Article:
Even in regions that are buried in feet of snow every winter, everyday business continued. The plows clear snow from the roads and, no doubt, your business fleet drivers load out every morning to complete their usual routes. While you can count on your drivers to handle themselves in the snow and on icy roads, sometimes circumstances are beyond their control.
In cases of extreme winter weather, it's important that your fleet vehicles be packed for emergencies. From snow chains to emergency rations, we've put together a list of essentials that every fleet vehicle should be equipped with before you send your drivers out into icy conditions.
In best-case scenarios, being prepared will allow them to recover from a setback and complete the daily route. In worst-case scenarios, your forethought could save the lives of your drivers and teams.
For the Vehicle
Every driver on winter roads should be prepared to equip their car with extra traction and free themselves from surprise snow drifts. The vehicle half of the emergency kit should enable your drivers to do just that.
Tire chains are a non-optional part of living and driving in many regions of the country. Not only should your drivers know where their tire chains are, they should also be practiced in applying and removing them in icy chain-up areas whenever necessary.
It's a known fact of vehicle ownership that car batteries die in the cold. And it doesn't just happen overnight. If your drivers stop and turn off the car for more than an hour in the course of daily service, there's a chance they'll come back to a dead vehicle. Jumper cables give them a potential solution, especially if you include a rechargeable 'jump box' so a second car is not necessary.
Tire Traction Mats and Road Salt
When the snow gets too deep even for chained-up winter tires, sometimes a fleet vehicle gets stuck. There are a number of solutions from kitty litter to cardboard boxes. We find the two best ways to break up ice and release tires from thick snow are traction mats and a bag of road salt.
But just in case the snow is too deep, every one of your fleet vehicles should be prepared to be towed out of an emergency situation. Make sure tow hooks and chains are packed in an accessible location in the car for this purpose.
For anyone who lives and works in a region with snow, we shouldn't have to explain why a fold-able shovel in the car is a good idea. Whether you're digging out the car or looking for a dropped set of keys, a shovel is invaluable.
In case your drivers wind up sliding off the road or need to set up a safe perimeter, flares can be vital for receiving rescue in an emergency situation. Make sure there are several in each car.
2-5 Gallons of Gas
Finally, allowing a car to become low on gasoline is very dangerous in winter conditions. Not only can it cause trouble with the vehicle or make it impossible to 'rev' out of a snow bank, but gas is vital to keeping your team warm in case of stranding. Keeping a few extra gallons in the vehicle can save lives.
For Stranded Drivers
Of course, taking care of the vehicles and equipping them to escape snow traps is only half the duty of your emergency kit. If the worst happens and your team winds up stranded or waiting for rescue in freezing conditions, your kit can ensure that they survive the situation with as little hardship as possible.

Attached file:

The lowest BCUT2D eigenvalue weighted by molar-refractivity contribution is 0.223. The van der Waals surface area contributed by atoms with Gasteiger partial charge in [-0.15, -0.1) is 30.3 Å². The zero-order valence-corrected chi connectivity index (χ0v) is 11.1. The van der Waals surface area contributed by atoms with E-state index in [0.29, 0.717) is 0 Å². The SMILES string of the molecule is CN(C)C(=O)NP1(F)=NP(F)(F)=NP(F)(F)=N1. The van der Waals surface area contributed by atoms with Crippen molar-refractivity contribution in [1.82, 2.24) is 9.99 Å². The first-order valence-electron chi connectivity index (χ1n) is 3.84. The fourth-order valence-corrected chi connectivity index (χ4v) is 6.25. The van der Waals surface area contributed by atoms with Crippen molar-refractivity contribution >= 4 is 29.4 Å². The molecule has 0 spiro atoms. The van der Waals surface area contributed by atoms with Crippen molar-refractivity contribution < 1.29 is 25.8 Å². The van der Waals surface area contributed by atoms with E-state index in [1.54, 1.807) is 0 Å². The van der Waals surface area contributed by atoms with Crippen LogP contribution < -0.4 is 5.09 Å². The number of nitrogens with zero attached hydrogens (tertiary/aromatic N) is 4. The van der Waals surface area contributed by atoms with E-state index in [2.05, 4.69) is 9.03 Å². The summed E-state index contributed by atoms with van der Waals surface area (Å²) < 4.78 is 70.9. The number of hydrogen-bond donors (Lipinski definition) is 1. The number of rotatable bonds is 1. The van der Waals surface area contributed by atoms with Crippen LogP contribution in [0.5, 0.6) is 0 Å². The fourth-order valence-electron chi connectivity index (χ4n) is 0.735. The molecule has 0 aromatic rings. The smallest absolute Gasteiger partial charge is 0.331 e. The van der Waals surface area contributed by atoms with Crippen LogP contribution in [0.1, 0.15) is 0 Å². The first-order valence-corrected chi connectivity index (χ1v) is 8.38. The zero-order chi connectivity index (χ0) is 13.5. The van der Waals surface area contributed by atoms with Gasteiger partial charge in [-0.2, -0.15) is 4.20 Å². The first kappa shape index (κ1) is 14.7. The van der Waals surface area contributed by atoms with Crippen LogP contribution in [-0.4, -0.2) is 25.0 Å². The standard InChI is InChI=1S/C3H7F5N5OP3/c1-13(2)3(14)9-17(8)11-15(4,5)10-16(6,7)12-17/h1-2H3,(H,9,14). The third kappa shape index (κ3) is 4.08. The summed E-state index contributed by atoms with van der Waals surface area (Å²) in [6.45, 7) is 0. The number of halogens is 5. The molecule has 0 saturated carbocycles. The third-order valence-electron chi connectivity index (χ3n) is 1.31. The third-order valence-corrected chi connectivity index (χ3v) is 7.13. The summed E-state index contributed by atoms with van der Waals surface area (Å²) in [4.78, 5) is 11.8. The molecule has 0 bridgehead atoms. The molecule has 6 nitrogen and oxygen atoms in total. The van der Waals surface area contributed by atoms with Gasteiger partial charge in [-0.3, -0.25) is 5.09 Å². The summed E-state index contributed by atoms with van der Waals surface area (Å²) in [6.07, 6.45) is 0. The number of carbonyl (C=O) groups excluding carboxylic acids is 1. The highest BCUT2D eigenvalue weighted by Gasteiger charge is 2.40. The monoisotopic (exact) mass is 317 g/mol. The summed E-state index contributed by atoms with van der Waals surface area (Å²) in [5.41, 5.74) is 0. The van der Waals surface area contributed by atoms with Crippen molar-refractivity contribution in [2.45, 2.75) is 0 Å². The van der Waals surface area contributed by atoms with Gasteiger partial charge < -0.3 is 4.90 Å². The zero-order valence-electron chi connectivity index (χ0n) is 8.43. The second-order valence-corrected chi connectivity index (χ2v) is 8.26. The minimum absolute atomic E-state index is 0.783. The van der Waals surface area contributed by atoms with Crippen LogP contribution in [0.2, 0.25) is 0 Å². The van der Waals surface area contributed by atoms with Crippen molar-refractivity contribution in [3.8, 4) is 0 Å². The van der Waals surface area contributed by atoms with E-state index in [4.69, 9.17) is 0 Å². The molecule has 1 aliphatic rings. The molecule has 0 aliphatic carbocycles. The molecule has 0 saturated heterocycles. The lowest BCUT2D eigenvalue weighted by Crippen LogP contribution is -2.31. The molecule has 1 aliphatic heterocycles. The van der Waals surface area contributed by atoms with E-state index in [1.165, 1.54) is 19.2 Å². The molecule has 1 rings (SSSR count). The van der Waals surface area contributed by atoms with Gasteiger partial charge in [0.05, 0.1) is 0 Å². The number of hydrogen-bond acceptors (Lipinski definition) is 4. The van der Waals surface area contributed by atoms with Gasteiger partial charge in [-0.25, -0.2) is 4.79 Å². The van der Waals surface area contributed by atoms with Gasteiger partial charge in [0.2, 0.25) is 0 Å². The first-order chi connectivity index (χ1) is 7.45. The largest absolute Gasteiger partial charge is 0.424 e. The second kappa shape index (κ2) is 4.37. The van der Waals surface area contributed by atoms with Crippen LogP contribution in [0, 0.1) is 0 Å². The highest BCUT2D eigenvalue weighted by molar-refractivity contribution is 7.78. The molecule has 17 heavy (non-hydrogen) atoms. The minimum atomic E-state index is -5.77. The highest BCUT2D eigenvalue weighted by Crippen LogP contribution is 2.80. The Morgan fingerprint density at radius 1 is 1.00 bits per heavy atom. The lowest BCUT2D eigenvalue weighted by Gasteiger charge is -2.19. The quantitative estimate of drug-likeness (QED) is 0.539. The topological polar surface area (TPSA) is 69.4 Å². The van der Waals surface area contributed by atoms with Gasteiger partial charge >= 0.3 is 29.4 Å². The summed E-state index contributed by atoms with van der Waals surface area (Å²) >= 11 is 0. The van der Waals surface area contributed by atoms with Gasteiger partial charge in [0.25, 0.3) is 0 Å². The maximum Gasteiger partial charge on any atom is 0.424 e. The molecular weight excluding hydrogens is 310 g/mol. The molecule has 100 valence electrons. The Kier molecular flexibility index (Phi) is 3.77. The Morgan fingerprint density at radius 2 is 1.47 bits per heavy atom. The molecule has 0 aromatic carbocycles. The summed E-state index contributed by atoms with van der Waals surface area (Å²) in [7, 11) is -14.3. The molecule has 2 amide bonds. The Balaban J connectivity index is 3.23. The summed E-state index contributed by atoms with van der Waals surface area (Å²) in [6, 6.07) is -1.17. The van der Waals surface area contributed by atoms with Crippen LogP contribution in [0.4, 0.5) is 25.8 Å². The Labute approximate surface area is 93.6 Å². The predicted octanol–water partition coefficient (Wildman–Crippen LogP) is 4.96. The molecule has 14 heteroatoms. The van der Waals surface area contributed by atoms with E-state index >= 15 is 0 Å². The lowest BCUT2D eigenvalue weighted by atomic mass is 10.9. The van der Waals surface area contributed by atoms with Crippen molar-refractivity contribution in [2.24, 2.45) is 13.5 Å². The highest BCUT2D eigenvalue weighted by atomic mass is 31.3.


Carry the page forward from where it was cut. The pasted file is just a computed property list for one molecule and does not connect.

Bottled Water and Ration Bars
Any emergency kit should include both water and emergency food stores, but this is especially important when people are stranded in the cold. Trying to dig a car out of the snow in cold winds can lead to severe dehydration and additional calories will be needed to maintain a safe body temperature.
Blankets in your winter emergency kit are an obvious choice, but be sure to select blankets that are both very insulating and pack up tightly. We advise including at least two blankets. Some people consider additional woolly socks, fleece clothing (sweatshirts and sweatpants), and mittens to be practical additions as well.
Waiting in a dark car in the middle of a winter storm can be pretty scary, not to mention the need to see what's going on when trying to dig out of the snow or enact emergency vehicle repairs. A large, sturdy flashlight with long-lasting batteries is a key part of your emergency kit.
Warm Utility Gloves
Along the same lines, warm moisture-resistant utility gloves can literally save fingers of your team if they spend any amount of time trying to solve their vehicle problem before settling in to wait for help.
USB Battery and Car Adapter
Finally, make sure your team can call for help. Almost no form of wireless communication is guaranteed to work so try to cover your bases. A battery-powered radio is a good start. In case there is cell phone signal, include a car adapter charging cable and a portable USB battery to ensure your drivers have everything they need to make an emergency call.
You can learn more by checking out this article about the most common mistakes drivers make in the winter.
Packing your fleet vehicles for emergency winter situations can prevent hassle in mild cases and save lives in true emergencies. Be sure to include most or all of these items in the passenger compartment of the vehicle in case the trunk is frozen shut or otherwise inaccessible. For more fleet management tips this winter season, contact us today.